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Article
September 1974

Local Anesthesia: Clinical Observation

Author Affiliations

Greenville, SC

Arch Dermatol. 1974;110(3):463. doi:10.1001/archderm.1974.01630090089026

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Abstract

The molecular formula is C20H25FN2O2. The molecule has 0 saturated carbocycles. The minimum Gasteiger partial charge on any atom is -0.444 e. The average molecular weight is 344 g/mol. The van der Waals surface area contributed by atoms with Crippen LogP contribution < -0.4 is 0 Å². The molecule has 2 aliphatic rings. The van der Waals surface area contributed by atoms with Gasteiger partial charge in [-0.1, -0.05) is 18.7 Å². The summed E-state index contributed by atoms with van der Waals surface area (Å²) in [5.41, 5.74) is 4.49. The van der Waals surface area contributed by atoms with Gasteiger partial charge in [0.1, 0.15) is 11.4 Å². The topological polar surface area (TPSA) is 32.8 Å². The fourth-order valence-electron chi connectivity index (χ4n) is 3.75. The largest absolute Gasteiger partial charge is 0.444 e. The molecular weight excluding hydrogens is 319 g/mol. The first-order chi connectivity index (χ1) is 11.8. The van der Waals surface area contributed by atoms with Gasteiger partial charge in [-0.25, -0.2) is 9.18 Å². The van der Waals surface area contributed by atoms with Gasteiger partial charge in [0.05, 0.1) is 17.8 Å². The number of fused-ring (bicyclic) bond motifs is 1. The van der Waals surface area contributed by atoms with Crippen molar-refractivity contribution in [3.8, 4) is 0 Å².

To the Editor.—  Most physicians have had personal experience with or are reminded daily by their patients about the pain of local anesthesia. Many of us utilize a very small-gauge needle to lessen the initial pain related to the procedure; however, the major discomfort follows when the anesthetic solution is infiltrated into the dermis.Several years ago while performing a rather prolonged procedure requiring considerable local anesthesia with lidocaine (Xylocaine), the patient, a radiologist, asked me to warm the lidocaine slightly by placing its container in a basin of warm water prior to injection. He had learned (where he could not recall) that such thermal manipulation substantially lessened the discomfort when the solution was infiltrated. By his estimation, the degree of pain was reduced by 75% when compared with lidocaine administered at room temperature. His subjective estimation has been supported by numerous patients.Such warming can be done rapidly

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